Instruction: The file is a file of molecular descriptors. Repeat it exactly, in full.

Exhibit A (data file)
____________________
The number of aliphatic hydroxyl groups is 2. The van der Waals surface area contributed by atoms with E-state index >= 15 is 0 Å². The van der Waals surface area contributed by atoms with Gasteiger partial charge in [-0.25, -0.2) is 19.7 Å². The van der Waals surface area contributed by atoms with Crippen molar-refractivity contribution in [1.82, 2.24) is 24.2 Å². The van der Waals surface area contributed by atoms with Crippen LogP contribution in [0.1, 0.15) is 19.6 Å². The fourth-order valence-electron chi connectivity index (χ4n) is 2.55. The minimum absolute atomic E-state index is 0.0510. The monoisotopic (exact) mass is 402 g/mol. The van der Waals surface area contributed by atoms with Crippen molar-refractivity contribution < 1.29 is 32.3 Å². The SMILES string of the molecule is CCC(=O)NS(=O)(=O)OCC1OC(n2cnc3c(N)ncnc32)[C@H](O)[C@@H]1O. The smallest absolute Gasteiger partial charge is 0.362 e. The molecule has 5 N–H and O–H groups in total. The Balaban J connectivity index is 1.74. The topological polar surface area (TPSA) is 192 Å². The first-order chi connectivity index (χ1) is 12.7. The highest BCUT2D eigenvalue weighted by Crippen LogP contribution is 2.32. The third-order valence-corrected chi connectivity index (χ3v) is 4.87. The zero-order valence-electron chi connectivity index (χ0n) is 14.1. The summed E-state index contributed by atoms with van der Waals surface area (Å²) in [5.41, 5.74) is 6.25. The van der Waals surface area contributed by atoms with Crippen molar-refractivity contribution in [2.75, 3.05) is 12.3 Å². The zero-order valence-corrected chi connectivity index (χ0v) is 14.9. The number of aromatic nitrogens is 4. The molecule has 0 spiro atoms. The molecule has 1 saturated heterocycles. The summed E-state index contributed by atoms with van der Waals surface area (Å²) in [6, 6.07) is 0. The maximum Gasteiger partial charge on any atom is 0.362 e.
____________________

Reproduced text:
The number of aliphatic hydroxyl groups is 2. The van der Waals surface area contributed by atoms with E-state index >= 15 is 0 Å². The van der Waals surface area contributed by atoms with Gasteiger partial charge in [-0.25, -0.2) is 19.7 Å². The van der Waals surface area contributed by atoms with Crippen molar-refractivity contribution in [1.82, 2.24) is 24.2 Å². The van der Waals surface area contributed by atoms with Crippen LogP contribution in [0.1, 0.15) is 19.6 Å². The fourth-order valence-electron chi connectivity index (χ4n) is 2.55. The minimum absolute atomic E-state index is 0.0510. The monoisotopic (exact) mass is 402 g/mol. The van der Waals surface area contributed by atoms with Crippen molar-refractivity contribution < 1.29 is 32.3 Å². The SMILES string of the molecule is CCC(=O)NS(=O)(=O)OCC1OC(n2cnc3c(N)ncnc32)[C@H](O)[C@@H]1O. The smallest absolute Gasteiger partial charge is 0.362 e. The molecule has 5 N–H and O–H groups in total. The Balaban J connectivity index is 1.74. The topological polar surface area (TPSA) is 192 Å². The first-order chi connectivity index (χ1) is 12.7. The highest BCUT2D eigenvalue weighted by Crippen LogP contribution is 2.32. The third-order valence-corrected chi connectivity index (χ3v) is 4.87. The zero-order valence-electron chi connectivity index (χ0n) is 14.1. The summed E-state index contributed by atoms with van der Waals surface area (Å²) in [5.41, 5.74) is 6.25. The van der Waals surface area contributed by atoms with Crippen molar-refractivity contribution in [2.75, 3.05) is 12.3 Å². The zero-order valence-corrected chi connectivity index (χ0v) is 14.9. The number of aromatic nitrogens is 4. The molecule has 0 spiro atoms. The molecule has 1 saturated heterocycles. The summed E-state index contributed by atoms with van der Waals surface area (Å²) in [6, 6.07) is 0. The maximum Gasteiger partial charge on any atom is 0.362 e.